Korean cinema has long made a point of showing citizens who conform to society and do everything it asks and still end up betrayed and left for dead. Considering that I am discussing a gangster film, the following point may be pushing it a little far, but I think In-goo's relationship with his boss is a similar representation: his boss believes In-goo to be more capable than his brother, yet he is ranked below. When the boss's brother tries to kill In-goo because of petty jealousy, In-goo is the one who ends up paying the price.

Roads have often been used symbolically in Korean cinema, most famously in Sopyonje where a pansori practicing family constantly wander along the road. Memories of Murder (Salinui chueok, 2003), also starring Song Kang-ho, begins and ends by a roadside in the country, which represents the circularity of a futile search. The protagonists in these films seem to be searching for lost homes, which can just as easily be interpreted as identities. With the separation of the peninsula and the troubled history and politics of the country many filmmakers simply placed their characters on roads that never seemed to lead anywhere.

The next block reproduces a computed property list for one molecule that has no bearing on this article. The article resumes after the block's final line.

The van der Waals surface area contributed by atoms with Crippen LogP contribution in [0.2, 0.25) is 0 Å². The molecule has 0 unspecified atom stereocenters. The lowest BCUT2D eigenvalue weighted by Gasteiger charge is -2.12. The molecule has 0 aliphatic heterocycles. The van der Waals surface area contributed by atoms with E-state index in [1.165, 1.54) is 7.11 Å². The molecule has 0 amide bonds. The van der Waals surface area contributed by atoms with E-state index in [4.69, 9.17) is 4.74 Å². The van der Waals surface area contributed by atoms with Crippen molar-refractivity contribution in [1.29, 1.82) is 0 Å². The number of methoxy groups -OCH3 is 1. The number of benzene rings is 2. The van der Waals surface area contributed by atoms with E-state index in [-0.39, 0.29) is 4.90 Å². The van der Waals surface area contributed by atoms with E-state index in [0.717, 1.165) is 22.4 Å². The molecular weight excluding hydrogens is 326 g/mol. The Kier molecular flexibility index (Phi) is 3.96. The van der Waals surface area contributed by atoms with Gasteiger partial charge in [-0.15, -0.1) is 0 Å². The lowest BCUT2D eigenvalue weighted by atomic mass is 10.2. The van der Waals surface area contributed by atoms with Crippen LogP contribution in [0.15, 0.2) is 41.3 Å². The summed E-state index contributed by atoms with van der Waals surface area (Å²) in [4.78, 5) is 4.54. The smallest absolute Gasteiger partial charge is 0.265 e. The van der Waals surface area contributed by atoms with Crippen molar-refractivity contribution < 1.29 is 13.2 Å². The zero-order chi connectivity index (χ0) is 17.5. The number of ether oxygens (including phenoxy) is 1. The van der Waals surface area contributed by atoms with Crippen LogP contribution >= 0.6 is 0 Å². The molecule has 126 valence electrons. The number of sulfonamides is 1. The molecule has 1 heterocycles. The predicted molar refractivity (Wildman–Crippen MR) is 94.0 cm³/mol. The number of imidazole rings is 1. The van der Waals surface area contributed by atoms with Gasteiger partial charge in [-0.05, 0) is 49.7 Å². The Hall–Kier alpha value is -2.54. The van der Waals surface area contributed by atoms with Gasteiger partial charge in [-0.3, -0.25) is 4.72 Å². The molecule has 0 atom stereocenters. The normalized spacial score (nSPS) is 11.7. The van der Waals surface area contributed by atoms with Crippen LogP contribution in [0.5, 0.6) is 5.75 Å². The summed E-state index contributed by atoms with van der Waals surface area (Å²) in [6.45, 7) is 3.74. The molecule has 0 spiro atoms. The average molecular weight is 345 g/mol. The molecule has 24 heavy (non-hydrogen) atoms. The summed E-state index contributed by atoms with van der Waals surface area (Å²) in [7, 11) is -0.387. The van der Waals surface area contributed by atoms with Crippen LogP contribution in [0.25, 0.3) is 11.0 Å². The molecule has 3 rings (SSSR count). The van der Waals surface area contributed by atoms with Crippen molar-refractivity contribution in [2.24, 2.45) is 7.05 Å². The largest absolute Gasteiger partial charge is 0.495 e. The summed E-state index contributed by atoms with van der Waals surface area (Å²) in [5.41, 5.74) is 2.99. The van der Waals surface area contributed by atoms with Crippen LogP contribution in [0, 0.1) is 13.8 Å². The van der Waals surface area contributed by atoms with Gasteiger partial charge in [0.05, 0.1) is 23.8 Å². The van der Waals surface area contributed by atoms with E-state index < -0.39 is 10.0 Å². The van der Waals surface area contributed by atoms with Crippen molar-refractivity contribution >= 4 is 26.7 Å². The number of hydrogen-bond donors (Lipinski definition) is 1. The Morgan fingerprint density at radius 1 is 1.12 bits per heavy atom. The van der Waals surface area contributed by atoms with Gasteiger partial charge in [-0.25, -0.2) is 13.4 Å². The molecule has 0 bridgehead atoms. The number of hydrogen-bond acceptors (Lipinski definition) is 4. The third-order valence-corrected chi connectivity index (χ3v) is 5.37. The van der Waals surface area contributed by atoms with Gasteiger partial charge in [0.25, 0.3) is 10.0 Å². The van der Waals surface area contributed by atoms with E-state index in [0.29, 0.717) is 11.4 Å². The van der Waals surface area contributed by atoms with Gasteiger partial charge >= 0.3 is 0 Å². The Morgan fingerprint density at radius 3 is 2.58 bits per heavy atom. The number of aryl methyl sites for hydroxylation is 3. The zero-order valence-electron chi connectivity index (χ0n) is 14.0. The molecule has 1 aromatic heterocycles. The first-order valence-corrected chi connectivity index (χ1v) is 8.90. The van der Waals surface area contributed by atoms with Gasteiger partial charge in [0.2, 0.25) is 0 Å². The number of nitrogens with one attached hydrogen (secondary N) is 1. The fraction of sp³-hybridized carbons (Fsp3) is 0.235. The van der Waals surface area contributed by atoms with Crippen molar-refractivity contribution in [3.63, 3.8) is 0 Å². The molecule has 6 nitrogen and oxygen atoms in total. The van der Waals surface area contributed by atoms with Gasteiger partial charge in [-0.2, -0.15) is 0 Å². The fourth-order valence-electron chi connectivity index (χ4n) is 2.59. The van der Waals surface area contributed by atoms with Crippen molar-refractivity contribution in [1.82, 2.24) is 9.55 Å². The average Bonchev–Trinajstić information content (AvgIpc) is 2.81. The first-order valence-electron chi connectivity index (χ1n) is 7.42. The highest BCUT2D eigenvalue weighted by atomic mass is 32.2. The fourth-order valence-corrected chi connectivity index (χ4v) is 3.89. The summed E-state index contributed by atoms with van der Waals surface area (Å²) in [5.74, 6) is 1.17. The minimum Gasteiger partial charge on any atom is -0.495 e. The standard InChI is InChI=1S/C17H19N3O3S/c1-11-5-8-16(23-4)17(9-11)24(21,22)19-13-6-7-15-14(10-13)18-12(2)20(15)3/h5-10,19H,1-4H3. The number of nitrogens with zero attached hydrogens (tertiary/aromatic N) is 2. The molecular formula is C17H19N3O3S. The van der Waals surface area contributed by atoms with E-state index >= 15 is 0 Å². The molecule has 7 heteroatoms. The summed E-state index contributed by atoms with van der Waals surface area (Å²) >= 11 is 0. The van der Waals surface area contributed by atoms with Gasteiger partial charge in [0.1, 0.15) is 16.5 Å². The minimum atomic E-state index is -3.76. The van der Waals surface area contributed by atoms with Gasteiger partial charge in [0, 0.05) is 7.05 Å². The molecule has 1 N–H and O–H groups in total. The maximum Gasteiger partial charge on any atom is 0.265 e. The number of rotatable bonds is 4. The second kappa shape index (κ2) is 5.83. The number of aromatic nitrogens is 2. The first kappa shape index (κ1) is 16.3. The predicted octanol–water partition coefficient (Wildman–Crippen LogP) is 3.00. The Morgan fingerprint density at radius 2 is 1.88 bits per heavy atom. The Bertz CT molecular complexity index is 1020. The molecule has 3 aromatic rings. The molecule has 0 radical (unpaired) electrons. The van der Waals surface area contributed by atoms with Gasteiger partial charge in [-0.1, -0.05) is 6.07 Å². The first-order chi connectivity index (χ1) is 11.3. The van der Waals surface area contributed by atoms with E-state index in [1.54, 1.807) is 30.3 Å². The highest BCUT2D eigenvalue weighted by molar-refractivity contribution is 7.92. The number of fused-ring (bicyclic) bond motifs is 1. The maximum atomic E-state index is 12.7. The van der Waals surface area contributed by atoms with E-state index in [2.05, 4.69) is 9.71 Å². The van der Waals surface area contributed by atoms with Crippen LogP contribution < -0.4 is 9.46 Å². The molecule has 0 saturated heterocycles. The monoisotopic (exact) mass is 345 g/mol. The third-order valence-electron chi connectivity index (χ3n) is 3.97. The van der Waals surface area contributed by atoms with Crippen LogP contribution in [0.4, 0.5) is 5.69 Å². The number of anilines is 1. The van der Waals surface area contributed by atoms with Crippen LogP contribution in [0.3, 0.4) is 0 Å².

In-goo ends up on a road with the corpse of his boss's brother in his trunk, after narrowly escaping his henchmen and a big car pile-up with his life. He is a wounded animal who has been driven to desperation and when is boss arrives, sees what has happened and pulls out a rifle from his trunk, it looks like the end for In-goo. Fortune smiles on him this time though as he is the one who prevails. However, the narrative does not stop here, he goes to jail briefly, joins his friend's gang and finally gets the house he wanted for his family. They don't stay for long, he sends his daughter to Canada and his wife goes with her. Thus, In-goo ends the narrative in a higher socio-economic rank, with his big house and big tv but he is now alone and miserable.

1 comment:

  1. Question? Who is the female signer (band) that plays the last track of the closing credits? Sounds amazing :)